The school district told SFGate that Gender Queer was first put on parents’ radar in January after claims that a student at San Ramon Valley High School was punished by a teacher for refusing to read the book. The district has no record of a complaint filed over the alleged incident, and no one has come forward to corroborate any of the claims. Nevertheless, some arguments at the meeting were based on the erroneous idea that children were being forced to read Gender Queer and similar books.
Some meeting attendees also made incredibly hyperbolic remarks to try to justify books’ removal, according to SFGate. One claimed that a journal read by school librarians is "an echo chamber for twisted librarians drawn themselves to porn like flies to dog poop." Another attendee equated offering books with LGBTQ+ themes to students as tantamount to endorsing cruelty to animals, stating that the library books "allow opportunities for students to see the lived experiences of others in order to nurture empathy and compassion," so "if a student likes to torture and kill cats, the policy says the school board should teach other students to have empathy and compassion for him and read books about torturing and killing cats."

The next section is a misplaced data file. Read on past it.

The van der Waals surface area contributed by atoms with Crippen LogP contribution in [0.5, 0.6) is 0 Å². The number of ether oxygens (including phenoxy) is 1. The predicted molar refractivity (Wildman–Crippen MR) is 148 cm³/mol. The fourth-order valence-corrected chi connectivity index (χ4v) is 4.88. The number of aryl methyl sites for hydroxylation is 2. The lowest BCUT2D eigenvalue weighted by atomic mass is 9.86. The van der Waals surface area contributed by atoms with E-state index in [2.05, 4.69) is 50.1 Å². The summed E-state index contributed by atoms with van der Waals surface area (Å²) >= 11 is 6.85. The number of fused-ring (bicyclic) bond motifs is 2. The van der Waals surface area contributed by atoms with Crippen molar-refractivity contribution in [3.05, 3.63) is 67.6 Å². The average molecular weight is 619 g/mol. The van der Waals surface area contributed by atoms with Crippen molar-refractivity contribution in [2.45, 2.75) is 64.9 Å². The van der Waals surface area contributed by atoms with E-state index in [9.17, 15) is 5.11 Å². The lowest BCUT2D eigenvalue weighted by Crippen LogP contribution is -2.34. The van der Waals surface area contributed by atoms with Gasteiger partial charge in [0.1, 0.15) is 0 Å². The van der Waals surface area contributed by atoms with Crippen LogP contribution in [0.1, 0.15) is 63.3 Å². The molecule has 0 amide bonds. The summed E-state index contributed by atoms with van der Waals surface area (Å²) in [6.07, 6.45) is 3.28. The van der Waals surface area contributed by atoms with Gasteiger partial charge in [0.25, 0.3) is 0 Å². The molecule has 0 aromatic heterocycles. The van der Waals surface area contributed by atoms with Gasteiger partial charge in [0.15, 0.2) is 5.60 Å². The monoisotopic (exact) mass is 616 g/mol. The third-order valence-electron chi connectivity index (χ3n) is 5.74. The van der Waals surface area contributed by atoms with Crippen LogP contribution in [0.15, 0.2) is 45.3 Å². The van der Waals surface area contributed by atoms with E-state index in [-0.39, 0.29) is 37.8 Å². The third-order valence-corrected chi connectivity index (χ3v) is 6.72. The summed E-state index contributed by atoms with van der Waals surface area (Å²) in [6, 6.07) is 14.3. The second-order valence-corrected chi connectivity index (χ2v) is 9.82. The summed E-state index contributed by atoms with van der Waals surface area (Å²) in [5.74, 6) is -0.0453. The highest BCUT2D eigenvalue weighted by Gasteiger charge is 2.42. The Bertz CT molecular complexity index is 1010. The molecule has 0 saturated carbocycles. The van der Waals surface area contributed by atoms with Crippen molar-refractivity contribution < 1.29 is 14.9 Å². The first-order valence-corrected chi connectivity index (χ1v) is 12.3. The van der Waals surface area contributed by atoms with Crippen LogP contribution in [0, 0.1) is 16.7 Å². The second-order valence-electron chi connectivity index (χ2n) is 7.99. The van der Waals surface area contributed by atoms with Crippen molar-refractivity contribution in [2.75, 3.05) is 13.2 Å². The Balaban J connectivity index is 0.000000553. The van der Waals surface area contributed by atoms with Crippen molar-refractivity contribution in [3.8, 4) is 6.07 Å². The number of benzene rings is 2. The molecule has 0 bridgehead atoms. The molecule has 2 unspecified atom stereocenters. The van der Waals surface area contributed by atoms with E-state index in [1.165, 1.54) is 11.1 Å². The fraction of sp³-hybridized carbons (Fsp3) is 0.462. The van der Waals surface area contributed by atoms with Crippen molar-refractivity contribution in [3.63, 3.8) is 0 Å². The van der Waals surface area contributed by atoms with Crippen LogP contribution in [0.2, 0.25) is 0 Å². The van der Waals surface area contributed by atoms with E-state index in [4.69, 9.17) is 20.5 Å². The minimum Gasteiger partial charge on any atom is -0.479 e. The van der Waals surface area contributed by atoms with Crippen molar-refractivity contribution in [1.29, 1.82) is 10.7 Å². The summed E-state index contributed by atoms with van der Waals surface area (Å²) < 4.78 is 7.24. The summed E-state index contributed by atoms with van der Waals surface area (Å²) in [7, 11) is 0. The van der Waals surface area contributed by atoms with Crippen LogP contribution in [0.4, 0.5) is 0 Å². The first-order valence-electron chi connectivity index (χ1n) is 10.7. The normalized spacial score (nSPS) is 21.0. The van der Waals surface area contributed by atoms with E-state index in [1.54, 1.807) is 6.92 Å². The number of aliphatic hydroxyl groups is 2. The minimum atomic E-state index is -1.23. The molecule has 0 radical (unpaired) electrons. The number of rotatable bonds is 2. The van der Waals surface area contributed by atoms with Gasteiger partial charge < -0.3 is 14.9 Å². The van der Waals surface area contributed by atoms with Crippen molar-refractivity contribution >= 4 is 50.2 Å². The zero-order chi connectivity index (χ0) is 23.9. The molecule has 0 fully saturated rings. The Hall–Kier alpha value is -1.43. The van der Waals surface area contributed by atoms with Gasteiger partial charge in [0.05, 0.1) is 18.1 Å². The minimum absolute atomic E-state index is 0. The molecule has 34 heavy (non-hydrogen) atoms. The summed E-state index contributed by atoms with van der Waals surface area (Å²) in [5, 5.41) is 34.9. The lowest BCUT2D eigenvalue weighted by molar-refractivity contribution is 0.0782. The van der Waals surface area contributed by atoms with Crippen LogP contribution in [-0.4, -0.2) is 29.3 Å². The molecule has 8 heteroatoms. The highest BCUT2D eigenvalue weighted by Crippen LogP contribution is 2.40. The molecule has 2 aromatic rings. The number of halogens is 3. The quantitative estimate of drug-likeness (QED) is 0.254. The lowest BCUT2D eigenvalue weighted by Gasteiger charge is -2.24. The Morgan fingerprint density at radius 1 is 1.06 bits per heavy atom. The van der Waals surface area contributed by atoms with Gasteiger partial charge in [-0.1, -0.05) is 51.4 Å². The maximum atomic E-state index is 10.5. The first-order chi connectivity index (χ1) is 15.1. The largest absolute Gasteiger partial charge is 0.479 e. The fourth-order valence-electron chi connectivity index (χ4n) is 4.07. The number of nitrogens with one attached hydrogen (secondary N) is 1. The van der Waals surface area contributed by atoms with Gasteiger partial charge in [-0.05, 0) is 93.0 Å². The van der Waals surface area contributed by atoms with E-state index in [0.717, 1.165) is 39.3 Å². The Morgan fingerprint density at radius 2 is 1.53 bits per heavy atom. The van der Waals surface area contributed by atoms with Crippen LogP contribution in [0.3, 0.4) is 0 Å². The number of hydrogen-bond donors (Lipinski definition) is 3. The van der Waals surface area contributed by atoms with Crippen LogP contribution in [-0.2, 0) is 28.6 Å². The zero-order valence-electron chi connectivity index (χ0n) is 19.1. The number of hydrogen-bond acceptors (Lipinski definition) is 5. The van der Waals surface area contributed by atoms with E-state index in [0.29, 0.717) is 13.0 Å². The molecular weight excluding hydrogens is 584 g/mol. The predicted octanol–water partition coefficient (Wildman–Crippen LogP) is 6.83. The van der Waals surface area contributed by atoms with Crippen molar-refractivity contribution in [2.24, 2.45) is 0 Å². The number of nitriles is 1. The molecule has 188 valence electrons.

K-12 obscene materials bill sparks debate in New Hampshire
House lawmakers in New Hampshire are considering a bill to remove staff and teachers in K-12 schools from exemptions to state obscenity laws, a move that may lead school officials to remove books proactively or face misdemeanor charges, reports New Hampshire Public Radio.